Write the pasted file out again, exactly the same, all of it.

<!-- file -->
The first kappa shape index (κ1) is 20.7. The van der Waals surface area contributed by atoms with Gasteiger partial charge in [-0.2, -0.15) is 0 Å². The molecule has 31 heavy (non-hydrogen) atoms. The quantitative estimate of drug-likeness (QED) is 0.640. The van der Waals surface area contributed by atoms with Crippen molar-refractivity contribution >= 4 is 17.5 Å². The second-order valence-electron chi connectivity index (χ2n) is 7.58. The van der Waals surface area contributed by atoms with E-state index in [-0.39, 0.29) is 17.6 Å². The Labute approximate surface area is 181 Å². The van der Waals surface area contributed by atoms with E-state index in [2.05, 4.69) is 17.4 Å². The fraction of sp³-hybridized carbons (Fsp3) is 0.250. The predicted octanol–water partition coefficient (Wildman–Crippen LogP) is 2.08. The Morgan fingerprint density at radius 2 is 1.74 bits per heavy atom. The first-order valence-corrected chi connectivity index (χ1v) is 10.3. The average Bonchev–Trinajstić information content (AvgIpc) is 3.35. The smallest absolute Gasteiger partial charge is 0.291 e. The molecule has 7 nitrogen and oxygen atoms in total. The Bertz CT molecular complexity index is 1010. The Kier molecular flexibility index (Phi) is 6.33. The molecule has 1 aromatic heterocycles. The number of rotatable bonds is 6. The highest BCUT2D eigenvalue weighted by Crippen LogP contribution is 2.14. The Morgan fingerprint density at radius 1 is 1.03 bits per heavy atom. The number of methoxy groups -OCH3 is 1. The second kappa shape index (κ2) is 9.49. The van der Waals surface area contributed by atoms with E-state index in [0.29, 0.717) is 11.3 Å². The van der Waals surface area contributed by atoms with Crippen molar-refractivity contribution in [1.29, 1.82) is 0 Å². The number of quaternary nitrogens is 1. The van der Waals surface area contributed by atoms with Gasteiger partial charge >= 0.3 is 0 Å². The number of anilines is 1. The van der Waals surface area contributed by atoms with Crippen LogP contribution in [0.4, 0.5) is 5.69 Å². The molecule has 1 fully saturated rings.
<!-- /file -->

The first kappa shape index (κ1) is 20.7. The van der Waals surface area contributed by atoms with Gasteiger partial charge in [-0.2, -0.15) is 0 Å². The molecule has 31 heavy (non-hydrogen) atoms. The quantitative estimate of drug-likeness (QED) is 0.640. The van der Waals surface area contributed by atoms with Crippen molar-refractivity contribution >= 4 is 17.5 Å². The second-order valence-electron chi connectivity index (χ2n) is 7.58. The van der Waals surface area contributed by atoms with E-state index in [-0.39, 0.29) is 17.6 Å². The Labute approximate surface area is 181 Å². The van der Waals surface area contributed by atoms with E-state index in [2.05, 4.69) is 17.4 Å². The fraction of sp³-hybridized carbons (Fsp3) is 0.250. The predicted octanol–water partition coefficient (Wildman–Crippen LogP) is 2.08. The Morgan fingerprint density at radius 2 is 1.74 bits per heavy atom. The first-order valence-corrected chi connectivity index (χ1v) is 10.3. The average Bonchev–Trinajstić information content (AvgIpc) is 3.35. The smallest absolute Gasteiger partial charge is 0.291 e. The molecule has 7 nitrogen and oxygen atoms in total. The Bertz CT molecular complexity index is 1010. The Kier molecular flexibility index (Phi) is 6.33. The molecule has 1 aromatic heterocycles. The number of rotatable bonds is 6. The highest BCUT2D eigenvalue weighted by Crippen LogP contribution is 2.14. The Morgan fingerprint density at radius 1 is 1.03 bits per heavy atom. The number of methoxy groups -OCH3 is 1. The second kappa shape index (κ2) is 9.49. The van der Waals surface area contributed by atoms with E-state index in [0.29, 0.717) is 11.3 Å². The van der Waals surface area contributed by atoms with Crippen molar-refractivity contribution in [1.29, 1.82) is 0 Å². The number of quaternary nitrogens is 1. The van der Waals surface area contributed by atoms with Gasteiger partial charge >= 0.3 is 0 Å². The number of anilines is 1. The van der Waals surface area contributed by atoms with Crippen LogP contribution in [0.4, 0.5) is 5.69 Å². The molecule has 1 fully saturated rings.